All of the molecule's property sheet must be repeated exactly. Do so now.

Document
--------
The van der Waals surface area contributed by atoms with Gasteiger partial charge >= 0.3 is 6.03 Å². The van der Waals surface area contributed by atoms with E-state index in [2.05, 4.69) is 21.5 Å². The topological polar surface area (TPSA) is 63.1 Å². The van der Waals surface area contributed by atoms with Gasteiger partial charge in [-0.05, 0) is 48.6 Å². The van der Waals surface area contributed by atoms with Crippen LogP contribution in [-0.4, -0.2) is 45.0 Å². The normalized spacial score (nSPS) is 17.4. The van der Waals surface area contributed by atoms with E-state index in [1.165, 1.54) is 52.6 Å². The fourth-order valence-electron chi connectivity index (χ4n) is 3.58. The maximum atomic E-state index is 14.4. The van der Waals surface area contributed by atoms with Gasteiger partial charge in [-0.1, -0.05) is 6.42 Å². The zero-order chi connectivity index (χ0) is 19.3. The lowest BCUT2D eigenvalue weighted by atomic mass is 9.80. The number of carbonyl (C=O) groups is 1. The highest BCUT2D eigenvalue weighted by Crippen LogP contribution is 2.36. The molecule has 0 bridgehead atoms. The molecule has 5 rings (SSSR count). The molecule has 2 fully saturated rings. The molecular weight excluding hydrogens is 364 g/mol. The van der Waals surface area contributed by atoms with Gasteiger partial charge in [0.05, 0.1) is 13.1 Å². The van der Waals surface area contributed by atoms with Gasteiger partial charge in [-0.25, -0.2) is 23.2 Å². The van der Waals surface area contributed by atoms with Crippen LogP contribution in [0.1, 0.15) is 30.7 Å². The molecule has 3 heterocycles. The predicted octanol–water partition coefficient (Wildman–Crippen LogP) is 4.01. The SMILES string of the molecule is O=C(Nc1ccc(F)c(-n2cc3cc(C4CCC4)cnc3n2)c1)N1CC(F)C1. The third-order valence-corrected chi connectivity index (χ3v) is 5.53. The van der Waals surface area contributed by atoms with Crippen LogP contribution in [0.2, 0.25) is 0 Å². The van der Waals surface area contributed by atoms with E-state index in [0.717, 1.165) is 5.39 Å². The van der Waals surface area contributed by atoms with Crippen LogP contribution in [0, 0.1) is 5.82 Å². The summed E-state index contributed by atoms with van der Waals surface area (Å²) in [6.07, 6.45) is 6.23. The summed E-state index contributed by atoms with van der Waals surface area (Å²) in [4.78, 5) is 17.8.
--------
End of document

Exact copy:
The van der Waals surface area contributed by atoms with Gasteiger partial charge >= 0.3 is 6.03 Å². The van der Waals surface area contributed by atoms with E-state index in [2.05, 4.69) is 21.5 Å². The topological polar surface area (TPSA) is 63.1 Å². The van der Waals surface area contributed by atoms with Gasteiger partial charge in [-0.05, 0) is 48.6 Å². The van der Waals surface area contributed by atoms with Crippen LogP contribution in [-0.4, -0.2) is 45.0 Å². The normalized spacial score (nSPS) is 17.4. The van der Waals surface area contributed by atoms with E-state index in [1.165, 1.54) is 52.6 Å². The fourth-order valence-electron chi connectivity index (χ4n) is 3.58. The maximum atomic E-state index is 14.4. The van der Waals surface area contributed by atoms with Gasteiger partial charge in [-0.1, -0.05) is 6.42 Å². The zero-order chi connectivity index (χ0) is 19.3. The lowest BCUT2D eigenvalue weighted by atomic mass is 9.80. The number of carbonyl (C=O) groups is 1. The highest BCUT2D eigenvalue weighted by Crippen LogP contribution is 2.36. The molecule has 0 bridgehead atoms. The molecule has 5 rings (SSSR count). The molecule has 2 fully saturated rings. The molecular weight excluding hydrogens is 364 g/mol. The van der Waals surface area contributed by atoms with Gasteiger partial charge in [0.05, 0.1) is 13.1 Å². The van der Waals surface area contributed by atoms with Gasteiger partial charge in [-0.25, -0.2) is 23.2 Å². The van der Waals surface area contributed by atoms with Crippen LogP contribution in [0.1, 0.15) is 30.7 Å². The molecule has 3 heterocycles. The predicted octanol–water partition coefficient (Wildman–Crippen LogP) is 4.01. The SMILES string of the molecule is O=C(Nc1ccc(F)c(-n2cc3cc(C4CCC4)cnc3n2)c1)N1CC(F)C1. The third-order valence-corrected chi connectivity index (χ3v) is 5.53. The van der Waals surface area contributed by atoms with Crippen LogP contribution in [0.2, 0.25) is 0 Å². The van der Waals surface area contributed by atoms with E-state index in [0.717, 1.165) is 5.39 Å². The van der Waals surface area contributed by atoms with Crippen LogP contribution in [0, 0.1) is 5.82 Å². The summed E-state index contributed by atoms with van der Waals surface area (Å²) in [6.07, 6.45) is 6.23. The summed E-state index contributed by atoms with van der Waals surface area (Å²) in [4.78, 5) is 17.8.